Like many of the commoner moths, the Cinnabar has undergone a long-term decline in recent decades (83% over 35 years, based on Rothamsted trap data) and at the UK level is now regarded as a vulnerable species (see ‘The State of Britain’s Larger Moths’ report). It remains widespread across England & Wales, but is much more scarce in Scotland, where it is most often seen in coastal areas. The East Scotland branch, along with the Moths Count team, wants to learn more about where it occurs and this is most easily done by spotting the colourful orange and black caterpillars which feed on ragwort leaves, often in such large numbers that they strip the plants completely. The caterpillars can be seen in July and August; the equally striking adult moth has a long flight season and, because it is easily disturbed during the day and will fly when it’s sunny, may also be recorded during the same period.
Postcards showing both the larva and adult have been widely distributed over recent weeks and further publicity is planned. People are being asked to send in any sightings using either the postcards or directly by e-mail to Barry Prater, the Moth Recorder for VC81, Berwickshire (firstname.lastname@example.org).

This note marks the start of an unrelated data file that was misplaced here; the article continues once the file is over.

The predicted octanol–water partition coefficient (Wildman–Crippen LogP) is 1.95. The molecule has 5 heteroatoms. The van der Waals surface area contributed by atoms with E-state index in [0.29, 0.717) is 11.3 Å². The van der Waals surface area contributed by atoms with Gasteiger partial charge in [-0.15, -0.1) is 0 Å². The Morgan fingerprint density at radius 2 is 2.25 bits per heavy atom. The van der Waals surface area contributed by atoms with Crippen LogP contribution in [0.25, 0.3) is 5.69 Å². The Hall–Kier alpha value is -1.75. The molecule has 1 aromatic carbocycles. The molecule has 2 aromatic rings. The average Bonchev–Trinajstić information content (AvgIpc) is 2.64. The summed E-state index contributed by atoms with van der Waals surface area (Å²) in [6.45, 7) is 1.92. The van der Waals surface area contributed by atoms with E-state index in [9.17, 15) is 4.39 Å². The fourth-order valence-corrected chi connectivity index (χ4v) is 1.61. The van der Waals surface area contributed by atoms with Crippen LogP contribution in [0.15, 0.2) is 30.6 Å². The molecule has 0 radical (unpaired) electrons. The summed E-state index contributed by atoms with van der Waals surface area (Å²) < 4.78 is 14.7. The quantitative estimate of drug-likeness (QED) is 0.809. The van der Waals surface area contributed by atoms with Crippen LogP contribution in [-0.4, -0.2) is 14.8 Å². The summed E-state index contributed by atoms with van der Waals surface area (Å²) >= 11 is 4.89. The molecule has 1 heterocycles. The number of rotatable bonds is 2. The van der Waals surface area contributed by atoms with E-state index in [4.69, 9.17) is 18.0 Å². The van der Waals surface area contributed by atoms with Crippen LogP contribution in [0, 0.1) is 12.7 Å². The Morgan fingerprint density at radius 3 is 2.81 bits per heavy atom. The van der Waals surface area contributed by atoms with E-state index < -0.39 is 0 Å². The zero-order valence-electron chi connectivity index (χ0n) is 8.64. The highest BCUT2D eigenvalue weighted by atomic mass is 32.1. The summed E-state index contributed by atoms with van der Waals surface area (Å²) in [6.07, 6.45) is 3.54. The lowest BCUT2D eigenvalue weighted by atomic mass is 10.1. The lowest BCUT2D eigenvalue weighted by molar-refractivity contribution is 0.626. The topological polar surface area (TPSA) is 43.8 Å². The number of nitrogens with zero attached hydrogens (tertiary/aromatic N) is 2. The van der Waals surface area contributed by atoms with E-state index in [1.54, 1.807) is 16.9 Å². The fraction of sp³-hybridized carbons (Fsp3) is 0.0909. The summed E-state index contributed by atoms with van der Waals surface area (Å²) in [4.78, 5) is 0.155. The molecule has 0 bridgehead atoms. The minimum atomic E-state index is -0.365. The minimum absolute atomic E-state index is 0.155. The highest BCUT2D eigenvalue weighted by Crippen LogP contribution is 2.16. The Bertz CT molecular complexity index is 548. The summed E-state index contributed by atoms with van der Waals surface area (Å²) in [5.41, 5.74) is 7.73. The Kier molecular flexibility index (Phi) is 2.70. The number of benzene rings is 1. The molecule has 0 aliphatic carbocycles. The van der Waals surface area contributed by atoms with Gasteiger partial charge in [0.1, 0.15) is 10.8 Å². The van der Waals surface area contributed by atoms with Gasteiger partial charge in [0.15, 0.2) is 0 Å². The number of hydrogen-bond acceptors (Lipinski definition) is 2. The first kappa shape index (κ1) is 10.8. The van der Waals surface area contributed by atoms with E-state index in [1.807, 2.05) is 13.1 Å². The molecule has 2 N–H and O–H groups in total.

During 2009 the survey will be focused on the Scottish Borders region, but records from anywhere in Scotland would be greatly appreciated. If the project proves successful this year then there is the possibility of extending the distribution of postcards elsewhere in Scotland in subsequent years. One of the objectives of the survey is to highlight the issue of moth conservation in the context of the overall pressure on biodiversity.
The reliance of Cinnabar larvae on the widespread but controversial plant ragwort, known to be toxic to horses, may raise conflicts of interest, but a very helpful leaflet ‘Ragwort Friend or Foe’, prepared jointly by Butterfly Conservation, Plantlife and the British Horse Society is available from the BC Scotland page of the main BC website. The leaflet outlines the benefits and problems of ragwort and gives advice on its management.
Anyone who lives in Scotland or others who visit the country this summer can help by taking part in the survey.
East Scotland Branch – Borders Sub-Group